Paradox of a Stranger


I’ve always been oddly fascinated by the fact that there are people in the world I’ve never met, strangers, who could easily mean so much to someone.

You know the ones, sitting idly opposite of you in the library, while you’re reading that book you bought but never got around to until now. Maybe it’s that well-put-together looking guy that shot you a dimpled grin while walking past you on the sidewalk. Perhaps it’s a cute barista whose eyes met yours for just a moment too long.

We’ve all ran into strangers who could easily be the infamously elusive and under-studied soulmate type.

You saw his selfie rack up 57 likes one time online, and from there you assumed his parents lived on a small property in the city somewhere. That he’s probably an artist who loves horror cinema and Tumblr. He probably has a good sized family and he might be looking for a pretty little person to settle down with- someone just like you (insert game-show cheering).

Maybe.

Sure, in reality you know nothing about him other than the fact that he’s got great music taste and is a major geek. That he looks like the kind of person you could travel the universe with *Heavy sigh*. But it doesn’t matter. In that moment, he’s everything you didn’t know you wanted. But just as quick as the tides of life bring him in, they pull him back out.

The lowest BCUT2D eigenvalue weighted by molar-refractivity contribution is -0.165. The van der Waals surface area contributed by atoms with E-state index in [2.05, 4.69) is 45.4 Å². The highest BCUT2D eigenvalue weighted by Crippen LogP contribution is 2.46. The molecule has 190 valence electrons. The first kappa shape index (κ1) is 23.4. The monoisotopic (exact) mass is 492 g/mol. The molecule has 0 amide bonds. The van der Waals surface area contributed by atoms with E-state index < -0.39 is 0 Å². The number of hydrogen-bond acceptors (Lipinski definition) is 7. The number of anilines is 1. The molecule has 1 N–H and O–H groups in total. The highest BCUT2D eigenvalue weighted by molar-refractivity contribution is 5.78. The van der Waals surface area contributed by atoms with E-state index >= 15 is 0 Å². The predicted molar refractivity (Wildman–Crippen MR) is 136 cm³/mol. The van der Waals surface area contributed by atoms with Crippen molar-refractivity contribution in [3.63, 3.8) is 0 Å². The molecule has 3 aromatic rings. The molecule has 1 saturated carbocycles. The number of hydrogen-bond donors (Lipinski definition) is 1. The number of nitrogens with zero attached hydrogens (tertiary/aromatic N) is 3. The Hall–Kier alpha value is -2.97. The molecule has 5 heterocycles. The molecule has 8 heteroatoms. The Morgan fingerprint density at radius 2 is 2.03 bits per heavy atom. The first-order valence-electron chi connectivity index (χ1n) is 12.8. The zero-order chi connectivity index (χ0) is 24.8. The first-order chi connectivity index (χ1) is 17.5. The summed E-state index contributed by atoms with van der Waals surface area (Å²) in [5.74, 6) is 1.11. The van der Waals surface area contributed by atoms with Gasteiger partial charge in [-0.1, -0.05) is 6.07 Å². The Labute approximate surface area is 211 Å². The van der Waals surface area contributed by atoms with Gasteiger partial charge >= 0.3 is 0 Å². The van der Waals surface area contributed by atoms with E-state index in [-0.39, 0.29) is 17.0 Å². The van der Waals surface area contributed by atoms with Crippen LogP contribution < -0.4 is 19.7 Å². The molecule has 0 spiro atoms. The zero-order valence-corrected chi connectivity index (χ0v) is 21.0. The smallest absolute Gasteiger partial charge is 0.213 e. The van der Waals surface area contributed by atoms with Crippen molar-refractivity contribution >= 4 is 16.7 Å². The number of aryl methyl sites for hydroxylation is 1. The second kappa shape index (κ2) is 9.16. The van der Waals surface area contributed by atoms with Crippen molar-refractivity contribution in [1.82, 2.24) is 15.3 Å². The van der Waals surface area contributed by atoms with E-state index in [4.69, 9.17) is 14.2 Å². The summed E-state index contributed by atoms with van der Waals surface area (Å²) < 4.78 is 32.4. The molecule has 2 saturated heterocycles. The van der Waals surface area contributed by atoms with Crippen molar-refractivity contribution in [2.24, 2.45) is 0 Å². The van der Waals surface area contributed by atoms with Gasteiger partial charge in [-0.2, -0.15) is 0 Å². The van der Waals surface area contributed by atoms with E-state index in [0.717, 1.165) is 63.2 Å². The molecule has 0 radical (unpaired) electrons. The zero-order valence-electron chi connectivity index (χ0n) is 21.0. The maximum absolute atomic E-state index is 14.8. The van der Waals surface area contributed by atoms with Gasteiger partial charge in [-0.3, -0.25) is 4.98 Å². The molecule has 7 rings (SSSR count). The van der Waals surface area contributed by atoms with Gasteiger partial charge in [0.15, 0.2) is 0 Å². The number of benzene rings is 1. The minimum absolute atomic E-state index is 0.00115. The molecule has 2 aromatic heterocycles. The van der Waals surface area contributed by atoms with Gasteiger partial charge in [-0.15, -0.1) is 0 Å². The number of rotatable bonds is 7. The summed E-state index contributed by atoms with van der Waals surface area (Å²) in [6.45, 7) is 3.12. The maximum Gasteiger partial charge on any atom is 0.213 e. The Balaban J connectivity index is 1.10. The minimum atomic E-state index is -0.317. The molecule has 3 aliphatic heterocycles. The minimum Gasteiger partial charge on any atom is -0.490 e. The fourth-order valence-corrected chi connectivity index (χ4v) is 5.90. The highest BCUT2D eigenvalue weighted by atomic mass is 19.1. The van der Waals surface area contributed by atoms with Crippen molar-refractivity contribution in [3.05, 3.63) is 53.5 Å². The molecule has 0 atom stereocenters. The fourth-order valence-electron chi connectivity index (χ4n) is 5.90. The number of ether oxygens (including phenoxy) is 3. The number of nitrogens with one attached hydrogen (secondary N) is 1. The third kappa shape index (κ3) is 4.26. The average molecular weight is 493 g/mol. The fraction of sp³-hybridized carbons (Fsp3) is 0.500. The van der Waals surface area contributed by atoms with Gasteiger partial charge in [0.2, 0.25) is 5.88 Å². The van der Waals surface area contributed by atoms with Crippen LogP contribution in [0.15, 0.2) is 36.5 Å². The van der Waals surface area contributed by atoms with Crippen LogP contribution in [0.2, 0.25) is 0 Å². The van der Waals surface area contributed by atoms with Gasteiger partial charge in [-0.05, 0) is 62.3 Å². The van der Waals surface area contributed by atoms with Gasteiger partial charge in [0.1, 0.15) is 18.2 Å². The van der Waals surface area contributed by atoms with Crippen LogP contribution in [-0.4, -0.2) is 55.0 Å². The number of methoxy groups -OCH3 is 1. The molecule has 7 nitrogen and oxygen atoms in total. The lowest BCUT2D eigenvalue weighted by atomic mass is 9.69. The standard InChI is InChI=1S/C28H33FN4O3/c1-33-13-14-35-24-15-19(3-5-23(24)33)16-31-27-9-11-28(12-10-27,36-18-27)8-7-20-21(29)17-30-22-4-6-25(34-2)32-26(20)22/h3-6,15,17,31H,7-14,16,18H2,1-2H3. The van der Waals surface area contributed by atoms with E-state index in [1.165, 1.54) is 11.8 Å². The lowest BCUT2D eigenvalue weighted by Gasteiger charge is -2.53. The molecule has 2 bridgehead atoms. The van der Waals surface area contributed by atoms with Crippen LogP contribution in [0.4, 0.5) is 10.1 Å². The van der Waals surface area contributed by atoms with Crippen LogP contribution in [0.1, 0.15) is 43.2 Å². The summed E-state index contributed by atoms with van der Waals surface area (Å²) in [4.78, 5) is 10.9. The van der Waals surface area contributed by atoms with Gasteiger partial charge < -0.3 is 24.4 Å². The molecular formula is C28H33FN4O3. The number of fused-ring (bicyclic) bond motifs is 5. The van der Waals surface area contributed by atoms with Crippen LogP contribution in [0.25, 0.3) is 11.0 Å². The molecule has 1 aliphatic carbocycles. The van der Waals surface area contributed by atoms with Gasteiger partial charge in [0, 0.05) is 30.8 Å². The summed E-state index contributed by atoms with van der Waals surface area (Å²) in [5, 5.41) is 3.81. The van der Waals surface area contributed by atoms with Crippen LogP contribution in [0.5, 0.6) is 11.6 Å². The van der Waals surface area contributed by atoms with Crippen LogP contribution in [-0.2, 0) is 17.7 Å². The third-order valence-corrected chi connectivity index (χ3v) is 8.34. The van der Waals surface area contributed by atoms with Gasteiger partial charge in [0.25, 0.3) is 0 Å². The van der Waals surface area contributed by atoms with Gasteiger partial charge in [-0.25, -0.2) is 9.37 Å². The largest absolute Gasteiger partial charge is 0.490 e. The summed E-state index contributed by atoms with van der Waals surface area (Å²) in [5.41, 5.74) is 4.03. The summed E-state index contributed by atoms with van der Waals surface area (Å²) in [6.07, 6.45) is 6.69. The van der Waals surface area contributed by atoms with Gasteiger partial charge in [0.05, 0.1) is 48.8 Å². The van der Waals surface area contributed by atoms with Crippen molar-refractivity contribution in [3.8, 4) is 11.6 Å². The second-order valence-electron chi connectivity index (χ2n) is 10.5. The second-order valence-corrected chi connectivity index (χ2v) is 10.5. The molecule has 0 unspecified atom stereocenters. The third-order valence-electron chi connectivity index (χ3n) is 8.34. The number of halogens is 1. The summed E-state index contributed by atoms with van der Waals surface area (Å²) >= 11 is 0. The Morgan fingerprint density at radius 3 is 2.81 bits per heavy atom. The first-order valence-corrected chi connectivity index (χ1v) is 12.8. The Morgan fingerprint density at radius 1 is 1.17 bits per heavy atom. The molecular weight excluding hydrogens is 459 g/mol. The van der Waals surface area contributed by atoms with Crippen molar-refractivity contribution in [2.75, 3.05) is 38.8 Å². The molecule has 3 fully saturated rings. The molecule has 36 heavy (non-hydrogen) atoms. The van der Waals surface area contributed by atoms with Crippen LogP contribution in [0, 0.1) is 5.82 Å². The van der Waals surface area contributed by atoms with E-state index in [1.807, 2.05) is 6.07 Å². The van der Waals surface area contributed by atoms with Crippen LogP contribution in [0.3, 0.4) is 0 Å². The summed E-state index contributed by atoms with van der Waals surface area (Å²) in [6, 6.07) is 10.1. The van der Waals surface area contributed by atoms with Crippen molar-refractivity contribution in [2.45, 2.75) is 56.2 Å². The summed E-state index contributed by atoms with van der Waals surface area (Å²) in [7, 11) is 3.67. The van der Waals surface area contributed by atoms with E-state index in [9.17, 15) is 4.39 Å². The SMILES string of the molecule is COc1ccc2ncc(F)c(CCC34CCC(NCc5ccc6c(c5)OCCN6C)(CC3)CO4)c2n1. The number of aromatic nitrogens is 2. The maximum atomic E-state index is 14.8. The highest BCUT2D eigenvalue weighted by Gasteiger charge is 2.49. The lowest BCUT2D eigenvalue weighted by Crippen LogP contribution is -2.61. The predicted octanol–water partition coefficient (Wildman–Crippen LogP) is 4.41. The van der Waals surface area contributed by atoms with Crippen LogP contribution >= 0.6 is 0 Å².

Any emotionally stable human would let out a defeated sigh and return to their lives as mature, responsible adults.

I am not one of those creatures.

Most people underestimate the significance of a moment. The paradox of a moment is that an instant in time can be more significant than the sum of all moments up until then. Perhaps this is the root of my problem: a romanticism for the speed at which life can change and the desire for it to do so.

It’s as soothing as it is frustrating. It is the ability to consciously shift our scorned affections onto the mere projection of a person: someone who can’t let you down, someone who can’t hurt you.

This casual determinism is my way of rebelling against the fatalistic views of love instilled in us from birth. Does popular culture not force-feed us the belief that love is a divine destination predetermined for a mere lucky few?

For once in my life, I met a stranger who wasn’t so strange. Together we could be fearless conquerors of the world and each other. But eternity can come and pass in any moment, with entire lifetimes spanning within each.

There is an inexplicable kind of bliss in the metamorphosis of friends from strangers. And I will never understand.

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